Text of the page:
Desperate Boks snap losing streak
20 Aug 2011
JON CARDINELLI watched the Springboks deliver an uninspiring yet determined performance to beat the All Blacks 18-5 in Port Elizabeth on Saturday.
The desperation was tangible from minute one. The Boks had come into this fixture with the intention to spoil and smother, to secure their first victory since November 2010. More importantly, they had arrived at the Nelson Mandela Bay Stadium determined to snatch a morale-boosting result on the eve of the World Cup.
It was this desperation that rendered all else insignificant. There was no sign of innovation or precision as the hosts bashed away at the opposition using the 2009 template of subdue and conquer.
Indeed it was a strategy that was not perfectly implemented, and it was all the Boks could do to hold on during the early stages. The All Blacks ran the ball from everywhere, avoiding the grinding contest at the coalface and attempting to stretch the home defence with a high-tempo, explosive approach. If not for some timely cover tackling by the Boks, the All Blacks may have scored a couple of tries inside the opening quarter.
Jaque Fourie was instrumental to the Boks’ defensive success, and the Stormers’ highly effective pattern was apparent. At times it appeared as if the Stormers were playing the Blues, such was the one-sided defensive approach of the Boks and the explosive but disjointed style of the All Blacks.
The Boks will covet this result, but the quality of performance underlined existing concerns. They offered little on attack and their defence wasn’t flawless. Some terrific scrambling by Fourie and Bryan Habana denied the All Blacks, but missed first-time tackles once again placed the Boks under unnecessary pressure.
Fourie du Preez had a poor game by his own high standards, as those high tactical hoists were rarely accurate and afforded the All Blacks’ back three multiple counter-attacking opportunities. Fortunately for the hosts, this second-rate All Blacks side failed to punish the Boks’ errors. Even though they broke the line on numerous occasions, their poor decision making in the tackle led to momentum-killing turnovers.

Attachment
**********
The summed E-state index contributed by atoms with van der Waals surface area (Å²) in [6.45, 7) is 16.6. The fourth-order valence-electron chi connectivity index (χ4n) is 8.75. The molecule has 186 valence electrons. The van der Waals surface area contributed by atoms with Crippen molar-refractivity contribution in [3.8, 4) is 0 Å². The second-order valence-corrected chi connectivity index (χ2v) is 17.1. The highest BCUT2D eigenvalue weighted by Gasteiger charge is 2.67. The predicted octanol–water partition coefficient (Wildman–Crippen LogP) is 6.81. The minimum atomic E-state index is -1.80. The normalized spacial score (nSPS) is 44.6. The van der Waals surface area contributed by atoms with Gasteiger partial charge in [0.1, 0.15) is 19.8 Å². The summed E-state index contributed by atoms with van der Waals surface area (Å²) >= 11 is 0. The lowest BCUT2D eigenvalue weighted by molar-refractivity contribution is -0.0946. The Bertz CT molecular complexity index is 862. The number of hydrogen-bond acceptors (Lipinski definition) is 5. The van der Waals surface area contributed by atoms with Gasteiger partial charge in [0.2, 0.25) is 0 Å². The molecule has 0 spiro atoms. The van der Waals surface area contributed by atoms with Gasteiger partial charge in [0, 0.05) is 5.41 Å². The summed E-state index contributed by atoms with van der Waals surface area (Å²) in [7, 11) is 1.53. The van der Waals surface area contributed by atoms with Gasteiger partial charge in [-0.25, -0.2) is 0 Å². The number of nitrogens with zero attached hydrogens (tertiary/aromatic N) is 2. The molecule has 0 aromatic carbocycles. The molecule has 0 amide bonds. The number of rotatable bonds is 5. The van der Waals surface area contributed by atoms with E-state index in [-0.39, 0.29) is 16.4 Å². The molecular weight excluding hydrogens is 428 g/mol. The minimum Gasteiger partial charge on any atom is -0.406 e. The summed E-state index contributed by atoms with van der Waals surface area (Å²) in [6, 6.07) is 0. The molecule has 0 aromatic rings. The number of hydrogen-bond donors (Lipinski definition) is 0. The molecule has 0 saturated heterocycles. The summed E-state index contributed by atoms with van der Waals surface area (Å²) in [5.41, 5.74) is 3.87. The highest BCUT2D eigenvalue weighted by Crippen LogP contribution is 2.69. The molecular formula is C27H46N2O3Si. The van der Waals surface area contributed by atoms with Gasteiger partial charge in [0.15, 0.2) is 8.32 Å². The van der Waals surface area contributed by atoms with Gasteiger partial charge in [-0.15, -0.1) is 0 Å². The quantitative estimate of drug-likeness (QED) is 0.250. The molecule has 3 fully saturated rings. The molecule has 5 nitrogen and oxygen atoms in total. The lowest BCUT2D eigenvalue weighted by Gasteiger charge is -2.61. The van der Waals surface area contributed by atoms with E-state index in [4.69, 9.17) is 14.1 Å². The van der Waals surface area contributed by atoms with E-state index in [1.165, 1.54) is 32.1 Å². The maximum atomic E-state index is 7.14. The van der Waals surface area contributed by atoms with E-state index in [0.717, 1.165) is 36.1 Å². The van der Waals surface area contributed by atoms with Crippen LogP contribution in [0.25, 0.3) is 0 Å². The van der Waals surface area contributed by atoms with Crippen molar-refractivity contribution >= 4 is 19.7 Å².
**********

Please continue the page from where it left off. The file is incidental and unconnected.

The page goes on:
All Blacks coach Graham Henry said earlier in that week that he was hoping that these fringe players would make a statement against a strong South African side. He would have been disappointed,
Colin Slade buckled under the pressure, miscuing several tactical kicks and fluffing two shots at goal. He didn’t exude the same presence as Dan Carter in that crucial flyhalf position.
Neither the Boks nor the All Blacks will win the World Cup on the basis of this performance, but then the majority of this All Blacks side won’t feature in the big games. Come the World Cup, Carter, Richie McCaw and the rest of the first-choice players will return. With the exception Schalk Burger, and the reinstatement of Butch James as the starting No 10, this Bok side can’t get any stronger.
Morne Steyn kept the Boks in front with a flawless kicking display, slotting four penalties and a drop goal in the first half. The drop goal ensured the Boks extended their lead, but was another example of the Boks’ desire to win at all costs. The Bok attack struggled to pressure the All Blacks and Steyn failed to get his outside backs away.
There were a few, however, who impressed on attack. Bismarck du Plessis showed yet again why he should start at the World Cup. The Bok scrum stood up to the much fancied Kiwis, while Du Plessis’ powerful carries gave the hosts plenty of impetus.
As a collective, the Boks were inconsistent on attack, and a defensive lapse led to an All Blacks try right before half-time. Richard Kahui sliced through the Bok backline and stepped around JP Pietersen to score. The Bok cover defence so nearly denied Kahui, but it would have been another example of desperation rather than a victory for a superior defensive system.
Habana denied Jimmy Cowan in this manner early in the second half, and this allowed the Boks to progress past the crucial period after half-time without conceding points. From there, it was more kicking for territory, squeezing the All Blacks and feeding off their opponents’ mistakes.
The All Blacks would have gained something positive from this hit-out, as several players got an opportunity to play after returning from serious injury. Slade’s performance, however, will worry Henry and confirm that the All Blacks still have no quality alternative to Carter.
The Boks may have obtained the desired result, but should also be worried. They’ve added nothing to their attacking game, a fact confirmed by their failure to score a try for the second game in succession.
Steyn kicked all 18 of their points, but they will need to present more of a try-scoring threat if they are going to challenge a full-strength New Zealand and Australia at the World Cup. They will now look to improve during the pool stages of the global tournament itself, but there’s been little to suggest they will move away from a predominantly defensive mindset.